What triggers the Pharisees into publicly going after Jesus is, as I mentioned, the impending confrontation between Christ and Satan at the cross, to which Jesus is resolutely heading. The devil, therefore, has given his servants their marching orders, as it were. He is the one who throws the switch and bids the Pharisees to step up their attack against Jesus and “press him hard.” But what does the devil hope to accomplish by this greater opposition? At first, I wondered if it was to turn Jesus away from the cross, as he tried to do when he tempted Jesus in the wilderness, and again when he moved the disciple Peter to speak against Jesus going to the cross. But now, seeing that Jesus has set His face like flint and is not going to turn away, the devil works to guarantee that our Lord will come to His suffering and death.

The devil’s pride, dear friends—his ego, his sinful exalting of himself above God, his Creator—blinds him to the truth that the cross will not bring defeat to Jesus, but rather the victory. The Word of the Lord had proclaimed this truth to the devil already back in the Garden, in the presence of fallen Adam and Eve, declaring that even though the devil would bruise the heel of Jesus, Jesus would crush the devil’s head. In His death and resurrection, Jesus would defeat the devil. The old evil foe, however, does not believe it because he is filled with the leaven of pride; he is the ultimate hypocrite.

One of the criticisms made against the Christian Church by those who seek to discredit and malign the Christian faith is that the Church is filled with hypocrites. And they’re not wrong; it is. But this is not the same as saying that the Church is filled with Pharisees and the sort of hypocrisy that fills them or their master the devil. That would be quite a different matter. Yes, we are all hypocrites because we are all sinful by nature. Even though we have been redeemed by Christ and made righteous through our baptismal union with Him, the corruption of original sin continues to dwell within us. And with this corruption of the flesh comes concupiscence or the inclination to do sinful things, including the sin of hypocrisy. Like all manner and type of sin, hypocrisy is something with which we all struggle. And as with all sin, it is something that, by the grace of God, we recognize in ourselves and seek to have purged away from our lives through the forgiveness given us by Christ.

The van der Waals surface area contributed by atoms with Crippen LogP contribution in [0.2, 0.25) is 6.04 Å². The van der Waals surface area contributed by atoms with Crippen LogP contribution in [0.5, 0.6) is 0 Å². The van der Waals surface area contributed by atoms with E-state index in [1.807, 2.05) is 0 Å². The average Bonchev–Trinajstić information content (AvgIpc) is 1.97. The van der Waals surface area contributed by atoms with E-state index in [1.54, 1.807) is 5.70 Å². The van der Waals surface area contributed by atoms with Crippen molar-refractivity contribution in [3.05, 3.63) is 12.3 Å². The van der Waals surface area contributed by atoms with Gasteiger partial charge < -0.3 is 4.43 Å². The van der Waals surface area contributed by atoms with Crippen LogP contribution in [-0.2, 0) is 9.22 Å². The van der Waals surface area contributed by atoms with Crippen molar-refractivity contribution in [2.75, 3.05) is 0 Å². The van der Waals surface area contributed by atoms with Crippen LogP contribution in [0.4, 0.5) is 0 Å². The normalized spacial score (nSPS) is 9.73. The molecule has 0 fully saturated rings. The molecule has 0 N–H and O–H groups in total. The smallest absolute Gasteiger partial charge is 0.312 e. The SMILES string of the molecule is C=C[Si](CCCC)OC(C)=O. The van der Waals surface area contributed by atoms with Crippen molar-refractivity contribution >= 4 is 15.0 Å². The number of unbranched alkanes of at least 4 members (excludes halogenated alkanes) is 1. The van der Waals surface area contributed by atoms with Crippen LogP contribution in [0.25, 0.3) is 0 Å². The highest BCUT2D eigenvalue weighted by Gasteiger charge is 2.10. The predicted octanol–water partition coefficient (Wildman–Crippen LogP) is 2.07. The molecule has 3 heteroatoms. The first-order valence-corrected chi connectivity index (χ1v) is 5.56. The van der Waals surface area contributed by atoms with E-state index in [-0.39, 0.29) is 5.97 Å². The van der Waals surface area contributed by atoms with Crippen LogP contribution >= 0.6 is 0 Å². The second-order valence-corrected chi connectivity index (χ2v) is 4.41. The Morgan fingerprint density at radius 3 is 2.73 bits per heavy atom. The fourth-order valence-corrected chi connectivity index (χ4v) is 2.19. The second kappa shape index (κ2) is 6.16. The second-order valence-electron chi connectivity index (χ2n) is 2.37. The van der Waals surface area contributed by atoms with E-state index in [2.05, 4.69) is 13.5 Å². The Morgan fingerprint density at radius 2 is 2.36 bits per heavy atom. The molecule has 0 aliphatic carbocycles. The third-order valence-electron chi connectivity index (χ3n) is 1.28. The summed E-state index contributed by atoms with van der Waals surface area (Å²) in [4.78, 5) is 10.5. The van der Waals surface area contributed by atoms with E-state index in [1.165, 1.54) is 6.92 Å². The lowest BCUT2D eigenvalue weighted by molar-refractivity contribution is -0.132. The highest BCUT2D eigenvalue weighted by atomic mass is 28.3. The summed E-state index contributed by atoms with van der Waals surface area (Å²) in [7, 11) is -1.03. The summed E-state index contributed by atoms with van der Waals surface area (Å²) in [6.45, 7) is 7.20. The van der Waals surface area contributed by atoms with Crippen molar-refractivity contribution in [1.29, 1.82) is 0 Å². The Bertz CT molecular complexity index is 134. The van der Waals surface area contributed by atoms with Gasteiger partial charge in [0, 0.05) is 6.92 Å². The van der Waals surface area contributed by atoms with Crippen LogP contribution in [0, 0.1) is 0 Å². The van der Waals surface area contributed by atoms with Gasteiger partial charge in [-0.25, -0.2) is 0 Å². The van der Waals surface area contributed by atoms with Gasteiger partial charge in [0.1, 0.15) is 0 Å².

When Saint Paul tells us that, “a little leaven leavens the whole lump,” he’s reminding us of what can happen without the repentance worked in us by the Holy Spirit and the forgiveness that Jesus freely offers. We can end up quite easily like the Pharisees, puffed up and filled with so much pretence about our own supposed goodness and righteousness that we reject our need for Jesus. Therefore Saint Paul adds, “Cleanse out the old leaven, that you may be a new lump, as you really are unleavened. For Christ, our Passover lamb, has been sacrificed.” Because of His sacrificial death on the cross for you, because His blood has been painted on the doorpost and lintel of your heart, death has passed over; you are delivered from it and have life and salvation. This is the sure promise of God. This is the goal of your sojourning through the wilderness of this sinful world. You press on toward the Promised Land—toward heaven and eternal life—with your hope being only Jesus.

Hypocrisy, dear friends, most certainly has the power to keep you from this blessed outcome of resurrection unto life everlasting. That’s why Jesus tells you to “Beware the leaven of the Pharisees, which is hypocrisy.” Yes, beware it. Beware it with the help of God, which He always stands ready to give, and turn away from all hypocrisy, repent of it, and trust only in Christ, our Saviour, to whom, with the Father and the Holy Spirit be all honour, glory, and praise, now and forever. Amen.